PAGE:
|The Castle of Crossed Destinies contains illustrations in the margins of various cards from the Marseilles Tarot deck,|
The Castle of Crossed Destinies (1974)
by Italo Calvino
Italo Calvino had multiple phases in his career as a novelist. His early work, represented by The Path to the Nest of Spiders, clearly echoes the fiction of Ernest Hemingway and the nascent Italian neo-realist movement. In the mid 1960's, Calvino hooked up with Raymond Queneau and the Oulipo movement: A group of writers concerned with experimental "restricted writing" techniques, where the authors had to adhere to one or more rules ("Don't use any "e's" in your book" is an example.)
The Castle of Crossed Destinies features of a group of travelers who are all at an inn, which may be a deserted castle. For unexplained reasons none of them can talk, and they are forced to rely on a pack of tarot cards to tell their respective stories. The narrator sits at the table with the other guests, and the text takes the form of small illustrations of the cards being displayed by the inn guests, with the interpretations of the cards being the main body of text.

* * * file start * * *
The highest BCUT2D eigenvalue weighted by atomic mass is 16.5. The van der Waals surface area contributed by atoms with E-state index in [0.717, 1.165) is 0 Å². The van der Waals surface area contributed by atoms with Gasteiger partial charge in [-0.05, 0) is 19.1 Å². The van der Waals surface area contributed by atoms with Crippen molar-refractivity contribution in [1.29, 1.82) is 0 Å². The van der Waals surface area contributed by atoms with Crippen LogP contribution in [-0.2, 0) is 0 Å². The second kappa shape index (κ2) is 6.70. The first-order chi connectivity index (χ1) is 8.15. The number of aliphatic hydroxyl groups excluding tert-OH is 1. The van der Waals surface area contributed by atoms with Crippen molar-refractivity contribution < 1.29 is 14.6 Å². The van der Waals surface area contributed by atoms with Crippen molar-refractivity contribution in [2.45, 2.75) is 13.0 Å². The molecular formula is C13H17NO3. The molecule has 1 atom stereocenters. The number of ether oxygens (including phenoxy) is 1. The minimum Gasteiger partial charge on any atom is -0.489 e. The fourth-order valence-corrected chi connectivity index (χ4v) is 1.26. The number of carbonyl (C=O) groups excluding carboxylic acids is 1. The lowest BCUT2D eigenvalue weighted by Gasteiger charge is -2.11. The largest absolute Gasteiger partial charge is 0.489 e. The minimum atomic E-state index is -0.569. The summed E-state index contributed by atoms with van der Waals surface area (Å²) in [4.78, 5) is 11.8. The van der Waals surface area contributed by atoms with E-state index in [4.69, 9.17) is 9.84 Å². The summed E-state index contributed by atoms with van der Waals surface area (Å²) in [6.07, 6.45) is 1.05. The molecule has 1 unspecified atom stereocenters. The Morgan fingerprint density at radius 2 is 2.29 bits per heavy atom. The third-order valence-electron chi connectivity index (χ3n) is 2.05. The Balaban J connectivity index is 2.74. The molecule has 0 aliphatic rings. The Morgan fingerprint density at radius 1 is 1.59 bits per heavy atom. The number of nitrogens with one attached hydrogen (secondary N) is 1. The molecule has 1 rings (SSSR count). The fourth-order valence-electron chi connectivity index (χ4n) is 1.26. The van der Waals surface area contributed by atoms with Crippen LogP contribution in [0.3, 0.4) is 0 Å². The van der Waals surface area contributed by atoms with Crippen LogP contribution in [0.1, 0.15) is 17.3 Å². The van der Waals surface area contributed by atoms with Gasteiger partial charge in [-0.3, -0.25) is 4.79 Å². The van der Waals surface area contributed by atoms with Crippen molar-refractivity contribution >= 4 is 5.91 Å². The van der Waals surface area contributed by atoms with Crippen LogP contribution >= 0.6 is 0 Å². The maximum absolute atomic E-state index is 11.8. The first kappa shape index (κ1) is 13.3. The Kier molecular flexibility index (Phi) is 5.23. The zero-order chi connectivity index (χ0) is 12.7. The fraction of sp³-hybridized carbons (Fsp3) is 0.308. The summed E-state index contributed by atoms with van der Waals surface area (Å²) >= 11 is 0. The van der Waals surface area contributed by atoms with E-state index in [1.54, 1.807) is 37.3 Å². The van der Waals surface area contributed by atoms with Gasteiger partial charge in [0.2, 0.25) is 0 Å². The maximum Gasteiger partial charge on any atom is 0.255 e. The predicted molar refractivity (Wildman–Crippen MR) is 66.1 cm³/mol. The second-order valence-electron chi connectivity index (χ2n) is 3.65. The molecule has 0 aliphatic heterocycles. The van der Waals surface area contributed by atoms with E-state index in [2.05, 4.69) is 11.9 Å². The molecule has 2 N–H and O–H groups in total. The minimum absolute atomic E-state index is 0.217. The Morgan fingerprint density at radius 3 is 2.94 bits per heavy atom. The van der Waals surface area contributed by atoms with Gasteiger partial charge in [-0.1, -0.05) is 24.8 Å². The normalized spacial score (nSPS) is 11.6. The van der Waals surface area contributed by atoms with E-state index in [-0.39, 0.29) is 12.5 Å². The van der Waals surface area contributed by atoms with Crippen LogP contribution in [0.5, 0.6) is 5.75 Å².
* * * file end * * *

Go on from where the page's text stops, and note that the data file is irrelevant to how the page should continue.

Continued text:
After hearing the stories from the other guests, the narrator tells his own story, and then there is a portion where Calvino shows all the cards simultaneously and explains an incredibly complicated schematic where all the cards were being shown at the same time, not one at a time as the stories occur in the first portion of the book. It's a lot to grok in one hundred and thirteen pages. I could have used a supplementary text to explain in more detail. Understanding The Castle of Crossed Destinies in the context of the artificial restrictions of Oulipo makes sense, since it is a novel where none of the characters can talk.